Yanni

Please write an essay of about 500 words on a separate sheet of paper describing an interest or activity that has been particularly meaningful to you.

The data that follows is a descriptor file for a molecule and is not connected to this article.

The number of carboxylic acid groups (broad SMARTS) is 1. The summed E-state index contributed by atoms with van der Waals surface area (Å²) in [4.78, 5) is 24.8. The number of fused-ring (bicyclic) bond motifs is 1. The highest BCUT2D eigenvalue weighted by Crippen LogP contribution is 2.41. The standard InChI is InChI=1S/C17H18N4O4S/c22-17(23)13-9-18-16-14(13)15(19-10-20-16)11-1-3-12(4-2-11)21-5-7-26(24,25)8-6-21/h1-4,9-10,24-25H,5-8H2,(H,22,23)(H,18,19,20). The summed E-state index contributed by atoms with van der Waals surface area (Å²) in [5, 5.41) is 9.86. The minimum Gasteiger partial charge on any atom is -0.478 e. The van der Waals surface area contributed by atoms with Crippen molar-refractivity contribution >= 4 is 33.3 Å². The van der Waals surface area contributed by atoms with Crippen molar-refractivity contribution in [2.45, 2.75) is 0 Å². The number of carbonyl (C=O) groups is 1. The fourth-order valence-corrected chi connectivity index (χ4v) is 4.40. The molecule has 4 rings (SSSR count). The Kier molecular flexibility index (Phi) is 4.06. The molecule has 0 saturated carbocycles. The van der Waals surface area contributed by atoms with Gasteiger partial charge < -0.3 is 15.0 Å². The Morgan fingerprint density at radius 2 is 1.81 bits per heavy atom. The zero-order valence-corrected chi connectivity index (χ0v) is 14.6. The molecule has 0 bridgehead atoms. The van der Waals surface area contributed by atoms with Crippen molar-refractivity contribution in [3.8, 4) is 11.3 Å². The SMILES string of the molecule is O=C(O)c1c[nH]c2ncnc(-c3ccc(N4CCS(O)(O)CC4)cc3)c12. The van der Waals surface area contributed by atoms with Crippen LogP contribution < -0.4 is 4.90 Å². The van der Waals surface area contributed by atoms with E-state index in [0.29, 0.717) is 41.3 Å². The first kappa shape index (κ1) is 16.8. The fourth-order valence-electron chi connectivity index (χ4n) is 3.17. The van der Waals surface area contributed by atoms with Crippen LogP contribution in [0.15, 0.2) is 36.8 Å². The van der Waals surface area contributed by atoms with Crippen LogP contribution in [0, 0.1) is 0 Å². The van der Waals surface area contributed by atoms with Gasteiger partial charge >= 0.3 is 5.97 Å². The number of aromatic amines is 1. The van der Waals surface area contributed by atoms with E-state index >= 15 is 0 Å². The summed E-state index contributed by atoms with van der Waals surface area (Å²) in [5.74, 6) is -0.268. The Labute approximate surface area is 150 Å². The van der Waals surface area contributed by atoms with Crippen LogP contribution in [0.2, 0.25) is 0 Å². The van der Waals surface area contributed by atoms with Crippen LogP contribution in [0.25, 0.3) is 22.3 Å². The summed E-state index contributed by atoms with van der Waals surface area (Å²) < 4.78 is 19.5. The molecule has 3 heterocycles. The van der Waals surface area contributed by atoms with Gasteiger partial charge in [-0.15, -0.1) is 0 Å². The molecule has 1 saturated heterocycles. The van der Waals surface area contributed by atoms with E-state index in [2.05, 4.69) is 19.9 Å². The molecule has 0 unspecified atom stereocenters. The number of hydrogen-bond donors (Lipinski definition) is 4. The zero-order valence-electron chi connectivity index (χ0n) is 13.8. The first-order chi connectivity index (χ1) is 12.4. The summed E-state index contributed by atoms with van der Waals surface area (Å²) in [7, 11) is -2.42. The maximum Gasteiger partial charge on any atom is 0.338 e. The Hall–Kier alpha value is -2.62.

I was about nine when I watched the PBS special “Yanni: Live at the Acropolis” with my extended family. My parents said Yanni was a piano virtuoso, for whatever that was worth to a nine year older. As I awaited in ‘enthusiastic anticipation’, our virtuoso finally came out-neatly tamed afro, ‘pizzeria man’ moustache, and white tuxedo-assuming the piano in a decrescendo of the uproarious applause marking his antecedent arrival. “Good music” my uncle critiqued; I agreed, nodding my head vigorously as I examined the interwoven fibers of my couch seat. It was good music though, and the aggressive verve of the second piece compelled me to look up-there was Yanni, but what had happened to him? He slammed on the keys, cocked his head back slowly, closed his eyes, smiled, jolted his head forward creasing his eyebrows angrily, and repeated this cycle with a variation of facial disfigurations. Did he have Parkinson’s or was he simply suffering a temporary spasm attack? The very thought of this caused me to laugh boorishly; I attempted to explain my apparently unappreciated conduct between my cackles. Disappointed, my mother frowned at me saying, “It’s because he feels with the music”. Never would a comment affect me as this one did.Eight years later, I am a near veteran of my high school wind ensemble. I am an alto saxophonist. I am a musician. I am obsessed with music. I hear it in my thoughts, during exams, and in my attempts to sleep. When I am far from my saxophone, I position fingerings in the air and simulate the anticipated notes in my mind. I sing harmonies in my head, and conduct the orchestra that inhabits my being in front of the mirror with a baton. When I play a piece with an ensemble, it possesses me- I am an acquiescing host. For a day, I am Mussorgsky’s “Pictures at an Exhibition”, I become Holst’s “First Suite”. I am propelled into a state of hypnotic ecstasy. I speak in key signatures and dynamics, and think in articulation and movements. The passion that I have for music, the discipline and humility it has taught me, the appreciation for purpose and cooperation it has granted me, and the resilience it has empowered me with are irreplaceable.How fortunate I am to be given the opportunity to allow music satiate my soul and tantalize my senses. Finally, I understand the piano virtuoso Yanni that the callow me mocked. Finally, I am able to begin to perceive the grand implications of his awesome gift. Finally, I am able to feel music, and no greater is there such a rapture.

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